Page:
Chemical Fact Sheet


Chemical Abstract Number (CAS #) 7440-58-6
Analytical Methods 200.8 - 6020
Atomic Symbol Hf

Synopsis from the CRC Handbook of Chemistry and Physics 92nd Edition 2011-2013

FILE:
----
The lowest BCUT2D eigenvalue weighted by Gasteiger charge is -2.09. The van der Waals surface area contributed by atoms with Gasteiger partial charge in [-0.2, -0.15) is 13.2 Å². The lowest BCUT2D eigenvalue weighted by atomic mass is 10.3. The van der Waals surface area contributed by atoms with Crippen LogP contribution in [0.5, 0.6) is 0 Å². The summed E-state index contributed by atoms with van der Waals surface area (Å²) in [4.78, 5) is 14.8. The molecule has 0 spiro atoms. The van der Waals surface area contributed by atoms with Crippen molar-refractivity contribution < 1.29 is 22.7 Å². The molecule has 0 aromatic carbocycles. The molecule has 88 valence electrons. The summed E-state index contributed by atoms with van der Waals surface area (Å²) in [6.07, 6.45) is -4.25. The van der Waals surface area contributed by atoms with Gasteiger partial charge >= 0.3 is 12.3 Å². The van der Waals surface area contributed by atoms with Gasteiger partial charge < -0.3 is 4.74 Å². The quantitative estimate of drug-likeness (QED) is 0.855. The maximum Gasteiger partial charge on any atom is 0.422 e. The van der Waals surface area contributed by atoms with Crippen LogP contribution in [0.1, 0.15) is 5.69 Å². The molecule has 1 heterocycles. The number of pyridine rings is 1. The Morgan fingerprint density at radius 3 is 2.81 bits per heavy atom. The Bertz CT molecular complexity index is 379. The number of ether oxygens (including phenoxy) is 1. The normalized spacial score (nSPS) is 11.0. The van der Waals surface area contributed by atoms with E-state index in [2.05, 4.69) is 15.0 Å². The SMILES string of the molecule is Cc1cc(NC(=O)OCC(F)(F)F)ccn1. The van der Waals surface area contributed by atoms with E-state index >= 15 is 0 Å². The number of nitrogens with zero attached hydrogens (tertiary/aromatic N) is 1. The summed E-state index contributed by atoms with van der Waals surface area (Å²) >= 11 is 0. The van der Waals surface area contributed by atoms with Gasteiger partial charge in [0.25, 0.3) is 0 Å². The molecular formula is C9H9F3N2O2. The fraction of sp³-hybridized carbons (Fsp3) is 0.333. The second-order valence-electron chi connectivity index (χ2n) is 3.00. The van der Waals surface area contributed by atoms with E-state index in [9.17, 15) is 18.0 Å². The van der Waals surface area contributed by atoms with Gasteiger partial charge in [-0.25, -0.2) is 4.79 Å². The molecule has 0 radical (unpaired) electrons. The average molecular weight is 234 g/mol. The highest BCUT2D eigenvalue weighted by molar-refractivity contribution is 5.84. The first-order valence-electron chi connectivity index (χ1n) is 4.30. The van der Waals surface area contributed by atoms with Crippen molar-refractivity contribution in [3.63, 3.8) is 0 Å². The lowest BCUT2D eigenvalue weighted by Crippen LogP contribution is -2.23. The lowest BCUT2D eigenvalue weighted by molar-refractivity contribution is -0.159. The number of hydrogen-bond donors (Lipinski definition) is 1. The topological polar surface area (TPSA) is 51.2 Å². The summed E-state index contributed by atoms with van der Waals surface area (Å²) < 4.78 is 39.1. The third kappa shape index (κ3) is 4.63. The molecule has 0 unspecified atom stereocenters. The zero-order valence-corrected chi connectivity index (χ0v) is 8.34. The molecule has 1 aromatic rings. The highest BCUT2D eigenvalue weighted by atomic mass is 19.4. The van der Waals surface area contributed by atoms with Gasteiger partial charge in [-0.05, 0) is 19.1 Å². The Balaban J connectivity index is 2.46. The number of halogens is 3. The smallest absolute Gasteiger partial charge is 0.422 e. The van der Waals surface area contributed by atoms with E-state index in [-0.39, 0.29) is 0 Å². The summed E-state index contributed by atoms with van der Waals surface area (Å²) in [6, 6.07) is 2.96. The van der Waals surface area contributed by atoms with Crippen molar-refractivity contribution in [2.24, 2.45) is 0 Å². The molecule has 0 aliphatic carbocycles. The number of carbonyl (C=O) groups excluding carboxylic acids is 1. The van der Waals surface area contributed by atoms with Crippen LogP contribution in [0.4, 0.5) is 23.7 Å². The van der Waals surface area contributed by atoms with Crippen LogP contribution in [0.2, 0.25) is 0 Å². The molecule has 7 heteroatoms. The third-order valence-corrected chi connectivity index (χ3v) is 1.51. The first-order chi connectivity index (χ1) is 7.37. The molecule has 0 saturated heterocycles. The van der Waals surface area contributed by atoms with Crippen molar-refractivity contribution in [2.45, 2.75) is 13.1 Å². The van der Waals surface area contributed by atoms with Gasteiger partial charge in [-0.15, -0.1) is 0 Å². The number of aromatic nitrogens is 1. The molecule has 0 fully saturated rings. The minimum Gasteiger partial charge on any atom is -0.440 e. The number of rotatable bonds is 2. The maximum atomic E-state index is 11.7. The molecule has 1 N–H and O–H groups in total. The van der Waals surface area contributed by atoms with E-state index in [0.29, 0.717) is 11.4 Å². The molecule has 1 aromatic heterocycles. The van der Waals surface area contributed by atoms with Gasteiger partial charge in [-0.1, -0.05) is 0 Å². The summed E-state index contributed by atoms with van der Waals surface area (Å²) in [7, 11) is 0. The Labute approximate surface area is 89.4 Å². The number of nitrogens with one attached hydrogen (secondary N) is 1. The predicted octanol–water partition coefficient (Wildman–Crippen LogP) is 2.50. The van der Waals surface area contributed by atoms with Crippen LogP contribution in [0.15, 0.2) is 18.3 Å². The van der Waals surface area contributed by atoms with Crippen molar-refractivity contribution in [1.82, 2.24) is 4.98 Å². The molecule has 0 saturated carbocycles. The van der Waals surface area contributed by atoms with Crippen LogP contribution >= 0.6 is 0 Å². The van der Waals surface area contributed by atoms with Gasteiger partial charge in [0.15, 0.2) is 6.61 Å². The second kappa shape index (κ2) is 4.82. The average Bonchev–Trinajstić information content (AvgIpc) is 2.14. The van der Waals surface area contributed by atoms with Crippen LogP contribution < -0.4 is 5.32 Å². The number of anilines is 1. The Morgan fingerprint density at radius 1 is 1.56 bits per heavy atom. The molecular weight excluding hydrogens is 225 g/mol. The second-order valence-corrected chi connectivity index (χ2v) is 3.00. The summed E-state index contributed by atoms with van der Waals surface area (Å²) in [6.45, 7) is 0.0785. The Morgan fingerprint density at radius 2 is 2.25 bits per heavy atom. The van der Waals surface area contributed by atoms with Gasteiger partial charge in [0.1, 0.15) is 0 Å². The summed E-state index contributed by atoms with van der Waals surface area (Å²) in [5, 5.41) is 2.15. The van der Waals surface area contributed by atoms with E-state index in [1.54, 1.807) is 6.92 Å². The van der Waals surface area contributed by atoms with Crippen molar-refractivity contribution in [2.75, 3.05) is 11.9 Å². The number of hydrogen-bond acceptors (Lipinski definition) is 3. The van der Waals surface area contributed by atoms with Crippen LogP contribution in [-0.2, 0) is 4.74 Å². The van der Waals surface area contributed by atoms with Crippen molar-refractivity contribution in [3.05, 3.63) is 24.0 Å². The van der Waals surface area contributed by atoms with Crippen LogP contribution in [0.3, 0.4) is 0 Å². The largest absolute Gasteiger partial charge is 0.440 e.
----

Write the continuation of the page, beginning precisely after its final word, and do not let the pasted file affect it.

Hafnium (Hafnia, Latin name for Copenhagen), Hf; at. wt. 178.49(2); at. no. 72; m.p. 2233 C; b.p. 4603 C; sp. gr. 13.31 (20 C); valence 4. Hafnium was thought to be present in various minerals and concentrations many years prior to its discovery, in 1923, credited to D. Coster and G. von Hevesey. On the basis of the Bohr theory, the new element was expected to be associated with zirconium. It was finally identified in zircon from Norway, by means of X-ray spectroscopic analysis. It was named in honor of the city in which the discovery was made. Most zirconium minerals contain 1 to 5% hafnium. It was originally separated from zirconium by repeated recrystallization of the double ammonium or potassium fluorides by von Hevesey and Jantzen. Metallic hafnium was first prepared by van Arkel and deBoer by passing the vapor of the tetraiodide over a heated tungsten filament. Almost all hafnium metal now produced is made by reducing the tetrachloride with magnesium or with sodium (Kroll Process). Hafnium is a ductile metal with a brilliant silver luster. Its properties are considerably influenced by the impurities of zirconium present. Of all the elements, zirconium and hafnium are two of the most difficult to separate. Their chemistry is almost identical; however, the density of zirconium is about half that of hafnium. Very pure hafnium has been produced, with zirconium being the major impurity. Natural hafnium contains six isotopes, one of which is slightly radioactive. Hafnium has a total of 41 recognized isotopes and isomers. Because hafnium has a good absorption cross section for thermal neutrons (almost 600 times that of zirconium), has excellent mechanical properties, and is extremely corrosion resistant, it is used for reactor control rods. Such rods are used in nuclear submarines. Hafnium has been successfully alloyed with iron, titanium, niobium, tantalum, and other metals. Hafnium carbide is the most refractory binary composition known, and the nitride is the most refractory of all known metal nitrides (m.p. 3310 C). Hafnium is used in gas-filled and incandescent lamps, and is an efficient getter for scavenging oxygen and nitrogen. Finely divided hafnium is pyrophoric and can ignite spontaneously in air. Care should be taken when machining the metal or when handling hot sponge hafnium. At 700 C hafnium rapidly absorbs hydrogen to form the composition HfH1.86. Hafnium is resistant to concentrated alkalis, but at elevated temperatures reacts with oxygen, nitrogen, carbon, boron, sulfur, and silicon. Halogens react directly to form tetrahalides. The price of the metal is about $2/g. The yearly demand for hafnium in the U.S. is now in excess of 50,000 kg.

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